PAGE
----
A couple Saturday afternoons ago, I drunkenly berated an unsuspecting guy in Centro about his coffee choices. Now, this was homecoming, so a little belligerency, while rude, was not unexpected. Now that I have offered a paltry defense for my ill-manners, you are probably wondering what about his coffee raised my ire. Am I a Starbucks diva? A black coffee snob? A patriotic double-double drinker? No. I am passionate about fair trade.
To me, it’s simple.
You can pay the same price for two products, one of which contributes to some horrific living conditions in Latin America, and one does not. Perhaps Fair Trade is not perfect: Direct Trade is being heralded as the best thing in responsible consumption these days. Nevertheless, it isn’t really about Fair Trade – it’s about the little things.
I am mystified by some people’s reticence about performing these small tasks. Sure, you may prefer the Colombian Dark to the Brazilian Dark, but really, it’s one dollar drip, not a glamorous espresso based concoction—is there that much of a difference? Perhaps to you, there is. I’m not demanding that you deny yourself the things you love. This is about the little things after all.
Let’s look at another beverage: bottled water.
Just buy a reusable water bottle already. Please, just buy a water bottle.
I understand, I really do. I admit to visiting a vending machine once in a while, and hating myself the whole time. I lose water bottles all the time, too. But each bottle I buy is a fresh chance that, maybe, this time I’ll manage to hold on to the same bottle for more than a week.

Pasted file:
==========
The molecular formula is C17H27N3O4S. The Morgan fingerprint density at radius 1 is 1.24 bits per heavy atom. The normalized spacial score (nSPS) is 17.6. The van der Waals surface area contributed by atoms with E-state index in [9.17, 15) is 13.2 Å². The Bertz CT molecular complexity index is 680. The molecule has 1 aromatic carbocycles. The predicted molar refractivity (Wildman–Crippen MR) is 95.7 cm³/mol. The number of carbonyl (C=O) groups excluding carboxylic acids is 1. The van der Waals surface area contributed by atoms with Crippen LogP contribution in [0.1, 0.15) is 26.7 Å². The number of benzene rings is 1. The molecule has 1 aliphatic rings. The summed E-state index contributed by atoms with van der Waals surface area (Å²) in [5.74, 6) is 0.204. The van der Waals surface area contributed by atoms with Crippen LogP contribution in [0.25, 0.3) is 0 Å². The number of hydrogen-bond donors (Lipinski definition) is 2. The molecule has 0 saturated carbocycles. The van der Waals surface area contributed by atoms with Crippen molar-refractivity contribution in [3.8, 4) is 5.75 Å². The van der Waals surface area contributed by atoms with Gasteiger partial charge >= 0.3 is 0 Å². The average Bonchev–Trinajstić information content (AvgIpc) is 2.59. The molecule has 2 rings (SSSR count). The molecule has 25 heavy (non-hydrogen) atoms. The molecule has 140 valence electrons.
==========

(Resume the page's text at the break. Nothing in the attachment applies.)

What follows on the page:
But needing water on the go, and being far from fountains, is a different issue than those who simply refuse to drink tap water. Someone who lives just down my hall takes a cab once every few weeks to load up of flats of bottles, because he will not condescend to drink Hamilton city water. I didn’t believe it when I first heard either. This is ridiculous. Some bottled water is just tap water anyway, and some does not even pass the stringent standards imposed on municipal water, so any justification beyond convenience is moot.
Small choices like these really do add up. Even simpler actions, like turning off the lights in empty rooms, buying shampoo that has not been tested on animals or even just a smile or a nod of acknowledgement at someone passing in the hallway is not by any measure strenuous.
Every decision you make is a statement. It’s a statement about your ideals, your principles and how much you care about the world around you. Think about what you’re saying.